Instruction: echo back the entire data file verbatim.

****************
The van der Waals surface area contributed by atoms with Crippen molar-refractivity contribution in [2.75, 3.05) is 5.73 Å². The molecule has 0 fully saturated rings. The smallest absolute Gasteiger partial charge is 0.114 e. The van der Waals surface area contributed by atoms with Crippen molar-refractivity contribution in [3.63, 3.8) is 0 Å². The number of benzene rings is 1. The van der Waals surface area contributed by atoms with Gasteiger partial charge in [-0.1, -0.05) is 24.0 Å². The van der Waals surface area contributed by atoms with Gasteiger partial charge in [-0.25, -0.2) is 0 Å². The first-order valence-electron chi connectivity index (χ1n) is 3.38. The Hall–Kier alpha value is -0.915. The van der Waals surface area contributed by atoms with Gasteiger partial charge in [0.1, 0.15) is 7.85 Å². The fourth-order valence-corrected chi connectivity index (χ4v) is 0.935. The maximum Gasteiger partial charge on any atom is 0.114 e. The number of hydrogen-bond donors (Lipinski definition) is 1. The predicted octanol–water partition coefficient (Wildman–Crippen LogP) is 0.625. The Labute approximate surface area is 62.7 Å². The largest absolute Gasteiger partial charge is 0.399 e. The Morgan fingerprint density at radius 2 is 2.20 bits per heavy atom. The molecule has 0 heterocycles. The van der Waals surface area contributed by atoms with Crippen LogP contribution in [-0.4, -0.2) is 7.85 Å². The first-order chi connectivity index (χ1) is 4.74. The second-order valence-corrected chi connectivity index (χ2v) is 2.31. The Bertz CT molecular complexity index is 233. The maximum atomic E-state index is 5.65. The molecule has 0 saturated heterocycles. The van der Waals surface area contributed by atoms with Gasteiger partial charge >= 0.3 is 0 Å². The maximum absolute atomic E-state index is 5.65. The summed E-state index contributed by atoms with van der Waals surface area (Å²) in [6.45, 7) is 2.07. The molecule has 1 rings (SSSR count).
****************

The van der Waals surface area contributed by atoms with Crippen molar-refractivity contribution in [2.75, 3.05) is 5.73 Å². The molecule has 0 fully saturated rings. The smallest absolute Gasteiger partial charge is 0.114 e. The van der Waals surface area contributed by atoms with Crippen molar-refractivity contribution in [3.63, 3.8) is 0 Å². The number of benzene rings is 1. The van der Waals surface area contributed by atoms with Gasteiger partial charge in [-0.1, -0.05) is 24.0 Å². The van der Waals surface area contributed by atoms with Gasteiger partial charge in [-0.25, -0.2) is 0 Å². The first-order valence-electron chi connectivity index (χ1n) is 3.38. The Hall–Kier alpha value is -0.915. The van der Waals surface area contributed by atoms with Gasteiger partial charge in [0.1, 0.15) is 7.85 Å². The fourth-order valence-corrected chi connectivity index (χ4v) is 0.935. The maximum Gasteiger partial charge on any atom is 0.114 e. The number of hydrogen-bond donors (Lipinski definition) is 1. The predicted octanol–water partition coefficient (Wildman–Crippen LogP) is 0.625. The Labute approximate surface area is 62.7 Å². The largest absolute Gasteiger partial charge is 0.399 e. The Morgan fingerprint density at radius 2 is 2.20 bits per heavy atom. The molecule has 0 heterocycles. The van der Waals surface area contributed by atoms with Crippen LogP contribution in [-0.4, -0.2) is 7.85 Å². The first-order chi connectivity index (χ1) is 4.74. The second-order valence-corrected chi connectivity index (χ2v) is 2.31. The Bertz CT molecular complexity index is 233. The maximum atomic E-state index is 5.65. The molecule has 0 saturated heterocycles. The van der Waals surface area contributed by atoms with Gasteiger partial charge >= 0.3 is 0 Å². The maximum absolute atomic E-state index is 5.65. The summed E-state index contributed by atoms with van der Waals surface area (Å²) in [6.45, 7) is 2.07. The molecule has 1 rings (SSSR count).